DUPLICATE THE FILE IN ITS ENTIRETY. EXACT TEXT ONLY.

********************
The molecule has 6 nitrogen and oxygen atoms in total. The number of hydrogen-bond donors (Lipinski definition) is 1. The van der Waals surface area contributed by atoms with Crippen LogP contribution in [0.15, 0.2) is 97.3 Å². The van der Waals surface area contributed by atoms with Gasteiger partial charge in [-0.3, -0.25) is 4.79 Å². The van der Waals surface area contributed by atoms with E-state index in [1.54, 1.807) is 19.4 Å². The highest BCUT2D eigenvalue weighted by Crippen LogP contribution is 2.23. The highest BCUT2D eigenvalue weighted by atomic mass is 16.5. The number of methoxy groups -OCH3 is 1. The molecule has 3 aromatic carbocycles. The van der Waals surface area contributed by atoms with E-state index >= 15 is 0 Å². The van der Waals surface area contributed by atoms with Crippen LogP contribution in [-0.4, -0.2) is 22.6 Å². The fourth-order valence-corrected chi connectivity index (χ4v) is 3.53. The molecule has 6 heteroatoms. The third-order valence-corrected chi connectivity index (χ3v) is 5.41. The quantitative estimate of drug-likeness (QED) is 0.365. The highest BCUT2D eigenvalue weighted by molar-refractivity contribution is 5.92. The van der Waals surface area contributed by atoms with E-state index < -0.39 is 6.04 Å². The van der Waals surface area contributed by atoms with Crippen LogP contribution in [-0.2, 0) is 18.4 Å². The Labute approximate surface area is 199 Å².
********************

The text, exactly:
The molecule has 6 nitrogen and oxygen atoms in total. The number of hydrogen-bond donors (Lipinski definition) is 1. The van der Waals surface area contributed by atoms with Crippen LogP contribution in [0.15, 0.2) is 97.3 Å². The van der Waals surface area contributed by atoms with Gasteiger partial charge in [-0.3, -0.25) is 4.79 Å². The van der Waals surface area contributed by atoms with E-state index in [1.54, 1.807) is 19.4 Å². The highest BCUT2D eigenvalue weighted by Crippen LogP contribution is 2.23. The highest BCUT2D eigenvalue weighted by atomic mass is 16.5. The number of methoxy groups -OCH3 is 1. The molecule has 3 aromatic carbocycles. The van der Waals surface area contributed by atoms with E-state index >= 15 is 0 Å². The van der Waals surface area contributed by atoms with Crippen LogP contribution in [-0.4, -0.2) is 22.6 Å². The fourth-order valence-corrected chi connectivity index (χ4v) is 3.53. The molecule has 6 heteroatoms. The third-order valence-corrected chi connectivity index (χ3v) is 5.41. The quantitative estimate of drug-likeness (QED) is 0.365. The highest BCUT2D eigenvalue weighted by molar-refractivity contribution is 5.92. The van der Waals surface area contributed by atoms with E-state index < -0.39 is 6.04 Å². The van der Waals surface area contributed by atoms with Crippen LogP contribution in [-0.2, 0) is 18.4 Å². The Labute approximate surface area is 199 Å².